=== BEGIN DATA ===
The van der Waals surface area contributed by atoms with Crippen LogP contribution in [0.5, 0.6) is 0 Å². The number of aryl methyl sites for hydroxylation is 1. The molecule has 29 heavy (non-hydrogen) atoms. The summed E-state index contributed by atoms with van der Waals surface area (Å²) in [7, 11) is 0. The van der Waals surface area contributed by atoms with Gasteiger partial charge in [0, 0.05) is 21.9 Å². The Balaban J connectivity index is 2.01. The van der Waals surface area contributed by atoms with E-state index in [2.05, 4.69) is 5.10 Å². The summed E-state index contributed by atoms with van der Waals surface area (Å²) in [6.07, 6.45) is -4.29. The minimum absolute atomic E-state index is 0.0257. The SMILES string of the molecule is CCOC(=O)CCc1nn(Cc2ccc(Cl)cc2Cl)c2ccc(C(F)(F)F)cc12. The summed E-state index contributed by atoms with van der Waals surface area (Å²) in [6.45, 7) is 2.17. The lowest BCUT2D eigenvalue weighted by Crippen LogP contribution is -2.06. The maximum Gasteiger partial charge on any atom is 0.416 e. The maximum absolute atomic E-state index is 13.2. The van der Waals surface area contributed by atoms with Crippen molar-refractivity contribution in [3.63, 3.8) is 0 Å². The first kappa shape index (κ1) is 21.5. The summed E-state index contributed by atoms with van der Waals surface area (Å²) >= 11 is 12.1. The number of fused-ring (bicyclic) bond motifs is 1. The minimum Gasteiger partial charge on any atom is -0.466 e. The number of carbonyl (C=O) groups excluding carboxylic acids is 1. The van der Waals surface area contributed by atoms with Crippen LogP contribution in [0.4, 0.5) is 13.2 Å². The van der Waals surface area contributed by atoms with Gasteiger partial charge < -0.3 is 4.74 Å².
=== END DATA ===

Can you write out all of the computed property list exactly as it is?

The van der Waals surface area contributed by atoms with Crippen LogP contribution in [0.5, 0.6) is 0 Å². The number of aryl methyl sites for hydroxylation is 1. The molecule has 29 heavy (non-hydrogen) atoms. The summed E-state index contributed by atoms with van der Waals surface area (Å²) in [7, 11) is 0. The van der Waals surface area contributed by atoms with Gasteiger partial charge in [0, 0.05) is 21.9 Å². The Balaban J connectivity index is 2.01. The van der Waals surface area contributed by atoms with E-state index in [2.05, 4.69) is 5.10 Å². The summed E-state index contributed by atoms with van der Waals surface area (Å²) in [6.07, 6.45) is -4.29. The minimum absolute atomic E-state index is 0.0257. The SMILES string of the molecule is CCOC(=O)CCc1nn(Cc2ccc(Cl)cc2Cl)c2ccc(C(F)(F)F)cc12. The summed E-state index contributed by atoms with van der Waals surface area (Å²) in [6.45, 7) is 2.17. The lowest BCUT2D eigenvalue weighted by Crippen LogP contribution is -2.06. The maximum Gasteiger partial charge on any atom is 0.416 e. The maximum absolute atomic E-state index is 13.2. The van der Waals surface area contributed by atoms with Crippen molar-refractivity contribution in [3.63, 3.8) is 0 Å². The first kappa shape index (κ1) is 21.5. The summed E-state index contributed by atoms with van der Waals surface area (Å²) >= 11 is 12.1. The number of fused-ring (bicyclic) bond motifs is 1. The minimum Gasteiger partial charge on any atom is -0.466 e. The number of carbonyl (C=O) groups excluding carboxylic acids is 1. The van der Waals surface area contributed by atoms with Crippen LogP contribution in [0.4, 0.5) is 13.2 Å². The van der Waals surface area contributed by atoms with Gasteiger partial charge < -0.3 is 4.74 Å².